DEAR AMY: Is it appropriate for a parent to sleep in their 13-year-old’s bed alongside that child for the entire night?
This child just entered puberty and I feel this is wrong. What do you think?
DEAR CONCERNED: It is not appropriate for parents to co-sleep with adolescent children, partly because adolescents need and deserve some privacy, as they engage in the developmentally important process of figuring out who they are and what they’re about. It’s very hard to do this if the child is on some level answering the needs of the parent.
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A parent who co-sleeps with a child at this age (when it isn’t necessary for health or safety reasons) is seeing to his/her own needs, not the child’s. It is supremely selfish and could lead to major problems – not only the most obvious, which is the opportunity for sexual exploitation (as well as the possibility of being accused of sexual exploitation), but also the suppression of the child’s own emotional, physical and sexual development.
DEAR AMY: I just gave my “two weeks’ notice” at a job that I truly loved. (I’m leaving to move closer to family.) The job was great, and I was doing something that I really enjoyed.
The job has one downfall – my boss. It is just the two of us in one small enclosed office (in a residential senior center), so I spend 80 percent of my day around her.
She is extremely poorly-spoken, uneducated, computer illiterate and very unkempt. She is very rude to me, other employees, and oftentimes our residents. She rarely shows up to work on time and leaves early, and says to me, “If so-and-so calls, don’t tell them I left early.” Her boss works in a different location, so they do not get to see this side of my boss.
It has been a struggle to go into the office every day knowing what I will face when I get there.
When giving my notice (to the remote boss), they asked for feedback. How do I write a polite “feedback” letter stating all of the above? If I were to send what I just wrote to you, my boss would most likely be terminated immediately. The head of the company takes our “image” very seriously. I absolutely think that my boss does not belong in the current role she is in, but I’m not sure how I would feel, knowing that my words got her fired.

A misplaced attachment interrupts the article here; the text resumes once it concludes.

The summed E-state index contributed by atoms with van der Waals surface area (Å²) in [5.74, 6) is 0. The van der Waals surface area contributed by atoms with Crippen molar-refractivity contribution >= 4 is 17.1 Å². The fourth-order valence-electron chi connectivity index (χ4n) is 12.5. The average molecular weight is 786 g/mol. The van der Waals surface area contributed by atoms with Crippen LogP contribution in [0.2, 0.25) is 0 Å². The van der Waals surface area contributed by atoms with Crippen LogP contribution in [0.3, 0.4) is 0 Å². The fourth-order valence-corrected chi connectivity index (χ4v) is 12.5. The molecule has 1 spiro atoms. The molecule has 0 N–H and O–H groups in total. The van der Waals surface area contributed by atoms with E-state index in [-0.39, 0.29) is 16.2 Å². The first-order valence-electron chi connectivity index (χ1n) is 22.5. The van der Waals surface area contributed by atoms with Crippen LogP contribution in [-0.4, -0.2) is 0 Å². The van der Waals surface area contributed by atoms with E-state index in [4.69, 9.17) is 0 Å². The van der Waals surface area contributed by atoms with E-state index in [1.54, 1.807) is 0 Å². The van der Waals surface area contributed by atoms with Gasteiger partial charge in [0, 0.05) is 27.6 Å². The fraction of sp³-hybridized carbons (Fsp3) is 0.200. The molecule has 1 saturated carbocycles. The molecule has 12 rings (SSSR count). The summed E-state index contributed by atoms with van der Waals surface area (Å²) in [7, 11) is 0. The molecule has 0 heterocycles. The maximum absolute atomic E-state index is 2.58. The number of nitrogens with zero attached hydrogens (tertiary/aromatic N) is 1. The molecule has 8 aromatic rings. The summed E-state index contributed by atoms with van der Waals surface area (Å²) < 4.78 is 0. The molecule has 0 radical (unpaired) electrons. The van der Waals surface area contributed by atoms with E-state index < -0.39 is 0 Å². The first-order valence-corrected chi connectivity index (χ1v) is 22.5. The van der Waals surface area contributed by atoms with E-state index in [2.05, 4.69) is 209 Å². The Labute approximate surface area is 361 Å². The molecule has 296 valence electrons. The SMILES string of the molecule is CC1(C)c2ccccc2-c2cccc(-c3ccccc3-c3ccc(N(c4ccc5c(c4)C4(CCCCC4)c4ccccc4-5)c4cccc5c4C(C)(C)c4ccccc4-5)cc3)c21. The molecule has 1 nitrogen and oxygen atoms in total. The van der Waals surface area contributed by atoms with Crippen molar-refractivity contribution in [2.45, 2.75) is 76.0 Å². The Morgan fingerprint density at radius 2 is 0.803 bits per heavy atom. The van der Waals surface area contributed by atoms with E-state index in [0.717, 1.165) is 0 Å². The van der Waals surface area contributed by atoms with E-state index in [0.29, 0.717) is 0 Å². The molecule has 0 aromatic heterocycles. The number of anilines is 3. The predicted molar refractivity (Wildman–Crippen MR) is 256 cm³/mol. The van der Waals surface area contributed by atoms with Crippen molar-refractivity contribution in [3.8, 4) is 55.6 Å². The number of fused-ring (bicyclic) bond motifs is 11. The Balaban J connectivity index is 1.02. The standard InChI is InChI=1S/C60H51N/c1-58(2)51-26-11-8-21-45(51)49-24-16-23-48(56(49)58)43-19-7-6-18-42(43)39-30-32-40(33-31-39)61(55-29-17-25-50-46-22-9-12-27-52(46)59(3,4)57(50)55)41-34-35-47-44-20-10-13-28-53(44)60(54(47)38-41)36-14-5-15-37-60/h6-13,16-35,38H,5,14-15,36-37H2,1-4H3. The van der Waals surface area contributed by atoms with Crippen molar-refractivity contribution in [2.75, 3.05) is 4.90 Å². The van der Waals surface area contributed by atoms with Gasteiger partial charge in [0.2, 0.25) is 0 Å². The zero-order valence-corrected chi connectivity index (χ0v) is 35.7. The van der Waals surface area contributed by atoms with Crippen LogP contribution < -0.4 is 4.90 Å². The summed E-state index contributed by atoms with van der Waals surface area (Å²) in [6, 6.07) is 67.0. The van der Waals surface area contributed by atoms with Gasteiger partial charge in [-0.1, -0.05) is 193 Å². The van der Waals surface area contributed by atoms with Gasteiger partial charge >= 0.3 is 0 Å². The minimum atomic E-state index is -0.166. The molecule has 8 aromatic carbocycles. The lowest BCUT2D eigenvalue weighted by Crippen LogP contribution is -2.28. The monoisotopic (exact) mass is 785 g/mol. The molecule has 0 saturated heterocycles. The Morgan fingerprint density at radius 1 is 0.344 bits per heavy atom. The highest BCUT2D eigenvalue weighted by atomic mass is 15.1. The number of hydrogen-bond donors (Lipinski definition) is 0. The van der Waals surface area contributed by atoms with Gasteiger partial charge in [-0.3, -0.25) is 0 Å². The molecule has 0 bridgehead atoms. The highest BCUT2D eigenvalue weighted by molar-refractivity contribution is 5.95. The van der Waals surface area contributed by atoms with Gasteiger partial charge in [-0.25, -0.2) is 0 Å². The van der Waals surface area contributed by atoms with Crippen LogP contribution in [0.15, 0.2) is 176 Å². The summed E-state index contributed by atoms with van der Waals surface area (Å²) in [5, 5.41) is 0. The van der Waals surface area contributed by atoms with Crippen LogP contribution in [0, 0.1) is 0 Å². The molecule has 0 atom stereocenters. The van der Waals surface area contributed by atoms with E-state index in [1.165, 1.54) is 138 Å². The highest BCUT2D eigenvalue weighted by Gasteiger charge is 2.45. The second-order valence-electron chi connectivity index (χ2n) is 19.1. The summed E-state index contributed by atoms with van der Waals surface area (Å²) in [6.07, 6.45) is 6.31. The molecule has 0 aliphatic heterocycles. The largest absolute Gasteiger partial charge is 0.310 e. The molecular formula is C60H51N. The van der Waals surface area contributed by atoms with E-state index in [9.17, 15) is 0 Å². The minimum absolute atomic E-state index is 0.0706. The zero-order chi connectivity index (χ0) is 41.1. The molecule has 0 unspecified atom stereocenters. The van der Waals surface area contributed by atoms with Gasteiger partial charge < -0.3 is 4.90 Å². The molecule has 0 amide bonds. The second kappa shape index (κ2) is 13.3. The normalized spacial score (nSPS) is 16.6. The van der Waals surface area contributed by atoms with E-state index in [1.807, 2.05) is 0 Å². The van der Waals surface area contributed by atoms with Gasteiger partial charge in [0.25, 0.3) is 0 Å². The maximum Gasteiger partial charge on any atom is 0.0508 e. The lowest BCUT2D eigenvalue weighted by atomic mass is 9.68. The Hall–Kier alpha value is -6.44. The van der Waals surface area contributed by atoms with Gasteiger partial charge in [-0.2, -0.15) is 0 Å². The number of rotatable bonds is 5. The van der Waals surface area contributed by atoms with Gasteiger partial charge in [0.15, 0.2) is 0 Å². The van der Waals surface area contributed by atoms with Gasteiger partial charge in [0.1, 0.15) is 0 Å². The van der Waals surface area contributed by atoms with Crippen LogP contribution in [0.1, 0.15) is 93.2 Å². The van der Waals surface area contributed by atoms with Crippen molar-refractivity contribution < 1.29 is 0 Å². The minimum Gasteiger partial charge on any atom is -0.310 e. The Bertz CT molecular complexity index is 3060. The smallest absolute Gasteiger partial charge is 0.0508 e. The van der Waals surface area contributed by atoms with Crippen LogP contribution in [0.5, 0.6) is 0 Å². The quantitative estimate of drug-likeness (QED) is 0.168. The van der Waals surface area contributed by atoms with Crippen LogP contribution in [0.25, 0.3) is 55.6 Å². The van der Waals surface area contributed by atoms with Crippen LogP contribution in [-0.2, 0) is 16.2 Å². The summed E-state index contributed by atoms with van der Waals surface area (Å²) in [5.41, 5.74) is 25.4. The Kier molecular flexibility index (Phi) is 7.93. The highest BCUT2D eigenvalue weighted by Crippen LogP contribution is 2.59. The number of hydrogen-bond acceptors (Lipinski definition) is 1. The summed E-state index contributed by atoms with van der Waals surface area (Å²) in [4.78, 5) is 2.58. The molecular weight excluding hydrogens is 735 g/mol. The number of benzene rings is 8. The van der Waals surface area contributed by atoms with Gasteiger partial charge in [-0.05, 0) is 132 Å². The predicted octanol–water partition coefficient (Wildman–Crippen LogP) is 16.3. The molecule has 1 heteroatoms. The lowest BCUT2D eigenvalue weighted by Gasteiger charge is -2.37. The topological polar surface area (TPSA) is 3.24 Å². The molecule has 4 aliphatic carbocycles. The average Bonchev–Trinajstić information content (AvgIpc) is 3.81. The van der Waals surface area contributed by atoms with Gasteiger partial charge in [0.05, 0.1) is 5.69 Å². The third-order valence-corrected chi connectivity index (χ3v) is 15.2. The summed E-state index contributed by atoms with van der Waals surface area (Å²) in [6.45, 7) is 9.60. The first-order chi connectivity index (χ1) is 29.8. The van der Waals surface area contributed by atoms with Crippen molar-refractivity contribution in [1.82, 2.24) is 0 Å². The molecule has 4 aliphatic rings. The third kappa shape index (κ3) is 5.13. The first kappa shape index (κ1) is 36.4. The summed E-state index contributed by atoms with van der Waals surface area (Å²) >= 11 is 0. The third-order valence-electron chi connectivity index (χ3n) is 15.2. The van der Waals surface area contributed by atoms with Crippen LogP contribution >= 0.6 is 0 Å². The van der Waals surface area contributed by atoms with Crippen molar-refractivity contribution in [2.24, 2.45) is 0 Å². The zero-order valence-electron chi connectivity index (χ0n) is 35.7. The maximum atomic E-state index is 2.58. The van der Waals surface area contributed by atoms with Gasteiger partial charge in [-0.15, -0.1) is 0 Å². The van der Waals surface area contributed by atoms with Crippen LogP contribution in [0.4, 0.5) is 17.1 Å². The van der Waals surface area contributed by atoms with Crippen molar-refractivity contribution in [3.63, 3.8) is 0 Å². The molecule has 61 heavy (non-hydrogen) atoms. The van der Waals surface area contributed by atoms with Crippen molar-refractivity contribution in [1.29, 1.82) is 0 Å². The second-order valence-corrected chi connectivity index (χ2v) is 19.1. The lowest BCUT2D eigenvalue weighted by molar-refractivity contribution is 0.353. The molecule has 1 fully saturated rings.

I know it’s never good to burn bridges – should I give feedback regarding the job itself or should I go for it and tell my true feelings about the job and the supervisor?
DEAR NEED: You are correct: It is never a good idea to burn bridges, unless the person on the other side of the bridge is someone who is incompetent and rude to you and to the elderly clients she is supposed to serve. In that case, grab a match, honey – and go for it.
Your employers care about their business and the people they are meant to serve. If this supervisor’s behavior is as bad as you report, she presents a considerable liability to the company and the residents. Think, also, of the next person the company hires to share a small space with this boss.
You should give this honest feedback as part of your exit. Write, “I’d like to give voice to my concerns about my supervisor.” Write that she was inattentive, late to work and early to leave, and occasionally rude to workers and residents. End your note by saying, “This behavior has a large impact on the workplace and the services the company provides. I have loved this job; I hope you find this feedback helpful.”
DEAR AMY: “Still Learning” is a middle-age woman starting to date after a divorce and she worries she’s not hot enough.
I loved your answer and have this to add: I am a recently divorced 46-year-old and can really identify with this writer. After a 20-plus-year marriage, it is very hard to imagine being intimate again with someone (other than your spouse!) and I had major body image issues. I was able to express my nervousness to the man I became intimate with and that was extremely helpful. His warm response to my worries was, “You look like a woman!” and with that he laid my fears to rest.
DEAR L: That’s a happy ending. Thank you.
Email Amy Dickinson at email@example.com.